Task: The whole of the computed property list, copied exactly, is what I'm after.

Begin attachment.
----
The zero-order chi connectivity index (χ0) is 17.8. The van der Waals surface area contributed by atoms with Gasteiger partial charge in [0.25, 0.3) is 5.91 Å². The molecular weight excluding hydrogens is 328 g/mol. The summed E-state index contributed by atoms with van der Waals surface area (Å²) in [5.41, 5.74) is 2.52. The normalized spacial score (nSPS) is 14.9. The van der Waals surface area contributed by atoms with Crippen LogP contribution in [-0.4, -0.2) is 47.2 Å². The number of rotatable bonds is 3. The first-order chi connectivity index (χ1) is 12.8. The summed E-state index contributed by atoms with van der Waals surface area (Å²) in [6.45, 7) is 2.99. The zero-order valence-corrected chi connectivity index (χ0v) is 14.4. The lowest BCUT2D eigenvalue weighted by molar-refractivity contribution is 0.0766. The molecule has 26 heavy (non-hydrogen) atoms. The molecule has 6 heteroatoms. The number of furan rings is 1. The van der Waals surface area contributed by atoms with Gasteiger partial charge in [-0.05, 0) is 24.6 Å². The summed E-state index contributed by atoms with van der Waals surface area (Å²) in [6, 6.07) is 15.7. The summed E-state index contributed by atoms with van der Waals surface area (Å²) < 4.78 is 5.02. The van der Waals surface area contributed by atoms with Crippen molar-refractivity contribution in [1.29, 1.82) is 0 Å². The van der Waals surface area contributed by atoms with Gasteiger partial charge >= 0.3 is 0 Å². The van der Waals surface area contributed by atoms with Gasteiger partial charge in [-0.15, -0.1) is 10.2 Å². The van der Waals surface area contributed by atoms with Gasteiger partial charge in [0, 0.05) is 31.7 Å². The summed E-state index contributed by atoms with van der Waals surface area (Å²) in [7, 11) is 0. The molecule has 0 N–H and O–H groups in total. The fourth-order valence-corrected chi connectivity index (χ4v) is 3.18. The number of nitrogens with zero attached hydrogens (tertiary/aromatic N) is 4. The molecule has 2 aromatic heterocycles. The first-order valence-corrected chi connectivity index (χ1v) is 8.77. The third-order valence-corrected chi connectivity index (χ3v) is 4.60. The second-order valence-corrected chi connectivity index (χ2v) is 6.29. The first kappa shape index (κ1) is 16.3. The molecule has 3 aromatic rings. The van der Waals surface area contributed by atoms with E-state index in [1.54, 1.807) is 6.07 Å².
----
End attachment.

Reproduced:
The zero-order chi connectivity index (χ0) is 17.8. The van der Waals surface area contributed by atoms with Gasteiger partial charge in [0.25, 0.3) is 5.91 Å². The molecular weight excluding hydrogens is 328 g/mol. The summed E-state index contributed by atoms with van der Waals surface area (Å²) in [5.41, 5.74) is 2.52. The normalized spacial score (nSPS) is 14.9. The van der Waals surface area contributed by atoms with Crippen LogP contribution in [-0.4, -0.2) is 47.2 Å². The number of rotatable bonds is 3. The first-order chi connectivity index (χ1) is 12.8. The summed E-state index contributed by atoms with van der Waals surface area (Å²) in [6.45, 7) is 2.99. The zero-order valence-corrected chi connectivity index (χ0v) is 14.4. The lowest BCUT2D eigenvalue weighted by molar-refractivity contribution is 0.0766. The molecule has 26 heavy (non-hydrogen) atoms. The molecule has 6 heteroatoms. The number of furan rings is 1. The van der Waals surface area contributed by atoms with Gasteiger partial charge in [-0.05, 0) is 24.6 Å². The summed E-state index contributed by atoms with van der Waals surface area (Å²) in [6, 6.07) is 15.7. The summed E-state index contributed by atoms with van der Waals surface area (Å²) < 4.78 is 5.02. The van der Waals surface area contributed by atoms with Crippen molar-refractivity contribution in [1.29, 1.82) is 0 Å². The van der Waals surface area contributed by atoms with Gasteiger partial charge >= 0.3 is 0 Å². The van der Waals surface area contributed by atoms with Gasteiger partial charge in [-0.15, -0.1) is 10.2 Å². The van der Waals surface area contributed by atoms with Gasteiger partial charge in [0, 0.05) is 31.7 Å². The summed E-state index contributed by atoms with van der Waals surface area (Å²) in [7, 11) is 0. The molecule has 0 N–H and O–H groups in total. The fourth-order valence-corrected chi connectivity index (χ4v) is 3.18. The number of nitrogens with zero attached hydrogens (tertiary/aromatic N) is 4. The molecule has 2 aromatic heterocycles. The first-order valence-corrected chi connectivity index (χ1v) is 8.77. The third-order valence-corrected chi connectivity index (χ3v) is 4.60. The second-order valence-corrected chi connectivity index (χ2v) is 6.29. The first kappa shape index (κ1) is 16.3. The molecule has 3 aromatic rings. The van der Waals surface area contributed by atoms with E-state index in [1.54, 1.807) is 6.07 Å².